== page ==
As I’ve borne witness to the #metoo movement these past few months, I’ve been wondering a lot about healing. This great wave of truth telling and accountability is rolling through a wide variety of industries, washing away years of stagnancy, corruption, and complicity. Abusers and harassers are being kicked out of their corner offices and restaurants and colleges. But where do they go? Surely the women and men that bravely joined together to shed a blinding light on their bosses’ cruelty get catharsis, but do they also get access to lost wages, to therapy, to space and time to heal? Do the men fallen from power learn how to live in the world differently? From whom?
We are inventing models of accountability, it seems, but we have yet to paint a picture of what healing — individually and collectively — looks like.
Certainly we believe these survivors of sexual harassment and abuse deserve to heal and are capable of it. But do we believe in the potential redemption of their harrassers and abusers? I suspect, as treacherous as that question feels coming from my fingertips on this keyboard, we are collectively starving for a yes. As much as we might pretend otherwise.
The deepest expression of our humanity depends on a belief in the possibility of redemption. For on some level, we all know that we are in need of redemption. We need to know that when it is our time to be called out, we won’t be thrown away, that people — maybe even our victims, most meaningfully our victims — will have faith in our capacity to change.
I’ve been thinking about our inability to heal when it comes to another vast and complex abuse of power: white supremacy. Just about every conference I go to, every long, lingering dinner among multiracial friends, features conversation about the reckoning we are living through regarding race and inequity. Thanks in large part to the Black Lives Matter movement, the festering wound of white supremacy has been made unprecedentedly visible to white people. No doubt, profound shifts have been made because of the growing awareness that racism is not over, and in fact is flowing through our own circulatory systems, a poison passed down from generation to generation. Black activists have risen up, networked together, and — along with some allies — rocked seismic shifts in the world’s surface.
And yet…and yet…as big as those tectonic shifts have been, I fear too much of the collective conversation has stayed at the surface. The wound begs for more than band-aids, diversity and inclusion trainings in our workplaces, anti-racism workshops in our schools, Black Lives Matter posters in our windows. Those things are all worthwhile, but this reckoning cannot be faced with strategy alone — and certainly not with performance. It begs for soul work. It begs for reparations. It begs for ritual.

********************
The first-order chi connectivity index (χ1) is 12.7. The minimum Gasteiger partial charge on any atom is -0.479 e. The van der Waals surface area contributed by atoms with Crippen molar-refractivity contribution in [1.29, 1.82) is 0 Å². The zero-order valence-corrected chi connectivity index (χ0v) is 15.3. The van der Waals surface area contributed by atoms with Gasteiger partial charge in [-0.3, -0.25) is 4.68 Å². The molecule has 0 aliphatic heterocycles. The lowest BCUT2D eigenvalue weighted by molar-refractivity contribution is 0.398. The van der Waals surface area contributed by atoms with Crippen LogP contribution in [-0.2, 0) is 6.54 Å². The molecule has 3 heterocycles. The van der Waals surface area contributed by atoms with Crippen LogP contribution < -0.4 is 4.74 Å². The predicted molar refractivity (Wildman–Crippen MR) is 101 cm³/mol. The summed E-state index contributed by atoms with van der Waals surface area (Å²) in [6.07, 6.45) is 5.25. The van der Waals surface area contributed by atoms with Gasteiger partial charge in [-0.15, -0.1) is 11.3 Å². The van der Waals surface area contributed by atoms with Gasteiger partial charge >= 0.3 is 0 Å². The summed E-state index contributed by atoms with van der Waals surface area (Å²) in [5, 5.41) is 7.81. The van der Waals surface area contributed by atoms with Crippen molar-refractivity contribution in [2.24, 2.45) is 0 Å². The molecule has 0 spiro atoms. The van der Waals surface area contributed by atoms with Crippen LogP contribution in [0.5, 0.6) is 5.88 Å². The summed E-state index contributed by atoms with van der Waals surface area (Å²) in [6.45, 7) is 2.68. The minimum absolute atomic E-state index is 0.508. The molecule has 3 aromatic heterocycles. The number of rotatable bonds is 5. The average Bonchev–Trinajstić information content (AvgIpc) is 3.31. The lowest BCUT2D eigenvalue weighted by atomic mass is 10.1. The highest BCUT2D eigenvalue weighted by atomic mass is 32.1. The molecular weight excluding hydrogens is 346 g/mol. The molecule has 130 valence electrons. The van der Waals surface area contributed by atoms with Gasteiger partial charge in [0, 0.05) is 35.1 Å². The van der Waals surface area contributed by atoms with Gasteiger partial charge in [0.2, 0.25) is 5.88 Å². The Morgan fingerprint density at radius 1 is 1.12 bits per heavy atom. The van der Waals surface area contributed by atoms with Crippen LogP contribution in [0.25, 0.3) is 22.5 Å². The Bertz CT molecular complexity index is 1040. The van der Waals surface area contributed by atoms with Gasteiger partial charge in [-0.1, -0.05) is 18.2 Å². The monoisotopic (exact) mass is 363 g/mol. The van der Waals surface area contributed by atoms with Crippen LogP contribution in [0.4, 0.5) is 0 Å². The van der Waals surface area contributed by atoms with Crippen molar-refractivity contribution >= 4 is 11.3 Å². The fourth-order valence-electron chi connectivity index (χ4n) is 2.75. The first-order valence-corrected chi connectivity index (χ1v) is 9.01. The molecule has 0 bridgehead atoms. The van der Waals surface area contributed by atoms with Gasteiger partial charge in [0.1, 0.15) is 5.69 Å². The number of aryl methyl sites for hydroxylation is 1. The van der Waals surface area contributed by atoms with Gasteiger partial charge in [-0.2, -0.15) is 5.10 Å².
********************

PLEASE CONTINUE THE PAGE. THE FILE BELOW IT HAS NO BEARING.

And white people need to have a sense that we are collectively capable of redemption, or we get stuck in guilt or grow fragile or end up hiding or getting defeatist and giving up. We give up on the project of being accountable for our own actions — and, yes, even the actions of our ancestors — because we don’t really have faith in our capacity to heal the nation or ourselves. To change. To liberate ourselves from the lies that white culture tells about who we are, who we have been, and what we must be in order to succeed.
So my brothers, so my white people — what do we know of genuine apology and deep healing?
Very little, I’m afraid. We have so few models of this. Restorative justice is one, but it’s still so small-scale compared to the depth and breadth of our brokenness. It’s often focused on healing a particular crime, committed in a finite moment of time where the victim and perpetrator are obvious.
And for all of its promise, most of us haven’t been anywhere near one of these interactions. We know much more about creating simple stories about heroes and villains, media moments where someone apologizes (using the language, not of their own hearts) for being sexist or racist, and then waits for the headlines to fade (cue reinvention). But you can’t wait out these wounds.
We must strain for a more artful way, using a language that transcends generations, to actually acknowledge the pain that sexism and racism have caused. We need to tell our true history with slow reverence. We need to keep telling it over and over again. We need to make monuments to the resilience of the exploited and abused. We need to return to the earth, to our bodies, to the facts.
Next month, The Equal Justice Initiative will open the nation’s first memorial dedicated to lynching victims and a new museum dedicated to slavery in Montgomery, Alabama. The National Memorial for Peace and Justice, as it will be called, will recognize 4,000 people who were lynched and tortured in America. It includes soil samples from the sites where these humans were murdered, collected painstakingly by their descendants.
It is too late, but in another way, right on time. The sacred teacher we need so badly right now. How do we create more memorials — whether literal, like this one, or metaphorical — that allow us to acknowledge the depth of pain and offer some kind of way forward? This, it seems to me, is one of the questions of our time, and one we have to start asking out loud and in public.